Adobe has issued a proclamation that starting in July, the vast majority of e-reader apps and hardware devices will not be able to read purchased eBooks anymore.
This announcement stems from a massive upgrade to the encryption system Adobe has implemented in their new Digital Editions 3.0 and will have reverberating effects on ePub books all over the world. Unless thousands of app developers and e-reader companies update their firmware and programming, customers will basically be unable to read books they have legitimately purchased. In effect, Adobe is killing eBooks and e-readers.
Adobe will be lobbying e-reader companies and app developers starting this March. The main intention is to get them to add in the support for the next generation of ePub and PDF format. When July rolls around, if companies have not made the adjustments, their device/app will be unusable to read digital books.
The big drawback to the mandatory Adobe upgrade is all of the old e-readers, reading apps, and older bookstores that will never make this change. An e-reader issued by a company three years ago, is likely never going to receive the firmware update to read protected ePub or PDF Files. This will result in thousands of devices sitting on store shelves, that will not be able to read books right out of the box. Not to mention, all the companies with perfectly good devices, like the Entourage Edge, Cool-ER Reader and others, whose companies have gone bankrupt. Finally, the bulk of non-brand name e-readers on the market do not even have the ability to download firmware updates over WIFI. Customers will one day turn on their device and not be able to read books they purchased.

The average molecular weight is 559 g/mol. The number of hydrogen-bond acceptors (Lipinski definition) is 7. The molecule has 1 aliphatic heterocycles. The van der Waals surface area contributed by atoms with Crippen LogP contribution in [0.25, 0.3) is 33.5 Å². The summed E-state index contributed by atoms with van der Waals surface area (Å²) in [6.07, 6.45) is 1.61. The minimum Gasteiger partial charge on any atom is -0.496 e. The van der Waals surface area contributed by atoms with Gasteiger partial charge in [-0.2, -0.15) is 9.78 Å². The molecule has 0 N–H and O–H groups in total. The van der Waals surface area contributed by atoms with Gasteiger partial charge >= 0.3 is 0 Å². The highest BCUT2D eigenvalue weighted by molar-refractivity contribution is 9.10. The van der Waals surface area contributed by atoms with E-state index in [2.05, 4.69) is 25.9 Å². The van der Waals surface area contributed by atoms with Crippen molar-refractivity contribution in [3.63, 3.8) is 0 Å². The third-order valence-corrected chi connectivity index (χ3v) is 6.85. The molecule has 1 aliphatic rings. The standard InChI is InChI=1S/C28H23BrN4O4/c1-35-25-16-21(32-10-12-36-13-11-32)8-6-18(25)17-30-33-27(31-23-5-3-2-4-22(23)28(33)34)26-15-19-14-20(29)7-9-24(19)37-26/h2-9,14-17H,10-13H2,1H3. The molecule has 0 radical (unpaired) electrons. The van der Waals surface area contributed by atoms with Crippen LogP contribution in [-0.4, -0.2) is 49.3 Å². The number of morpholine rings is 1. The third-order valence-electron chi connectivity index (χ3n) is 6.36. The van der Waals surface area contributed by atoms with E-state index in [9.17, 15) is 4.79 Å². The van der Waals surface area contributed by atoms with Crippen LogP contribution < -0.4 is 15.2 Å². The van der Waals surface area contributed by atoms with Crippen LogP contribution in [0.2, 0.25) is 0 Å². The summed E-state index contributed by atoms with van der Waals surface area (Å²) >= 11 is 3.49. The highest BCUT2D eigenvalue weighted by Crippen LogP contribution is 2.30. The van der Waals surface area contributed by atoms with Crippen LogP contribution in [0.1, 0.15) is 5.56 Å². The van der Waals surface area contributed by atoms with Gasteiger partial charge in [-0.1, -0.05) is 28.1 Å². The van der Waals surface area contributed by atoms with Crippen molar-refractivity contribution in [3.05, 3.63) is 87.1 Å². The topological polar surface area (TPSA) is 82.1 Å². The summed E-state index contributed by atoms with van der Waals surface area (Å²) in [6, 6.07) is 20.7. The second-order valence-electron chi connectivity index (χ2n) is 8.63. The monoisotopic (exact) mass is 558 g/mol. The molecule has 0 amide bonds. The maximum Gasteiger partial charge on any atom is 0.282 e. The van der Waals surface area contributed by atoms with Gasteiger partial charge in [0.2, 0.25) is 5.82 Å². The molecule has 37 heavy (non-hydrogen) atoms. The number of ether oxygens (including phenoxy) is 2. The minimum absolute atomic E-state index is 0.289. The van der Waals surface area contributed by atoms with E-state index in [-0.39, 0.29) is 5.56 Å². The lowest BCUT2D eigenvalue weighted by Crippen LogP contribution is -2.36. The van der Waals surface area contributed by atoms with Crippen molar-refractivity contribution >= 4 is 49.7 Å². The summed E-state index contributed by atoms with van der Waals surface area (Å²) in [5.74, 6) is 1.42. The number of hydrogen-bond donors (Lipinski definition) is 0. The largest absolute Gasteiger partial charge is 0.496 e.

Thankfully many big eBook stores and e-reader companies did not lie in bed with Adobe, like Sony has. Apple, Amazon, B&N and Kobo all use their own book encryption and are not reliant on Adobe. Amazon uses their own book format, and the other players have all developed their own off-shoots of ePub and PDF. This is normally why if you buy a Kobo book, it is incompatible with Nook e-readers and vice versa.
Adobe is betting that their new book encryption will not be broken, due to them not sharing the source code of the new book format. They also hope to unveil a new “always online” form of DRM within the next two years. This will function the same way most games work, that require you to always maintain an internet connection to verify the authenticity of the book.
Michael Kozlowski has written about audiobooks and e-readers for the past twelve years. Newspapers and websites such as the CBC, CNET, Engadget, Huffington Post and the New York Times have picked up his articles. He Lives in Vancouver, British Columbia, Canada.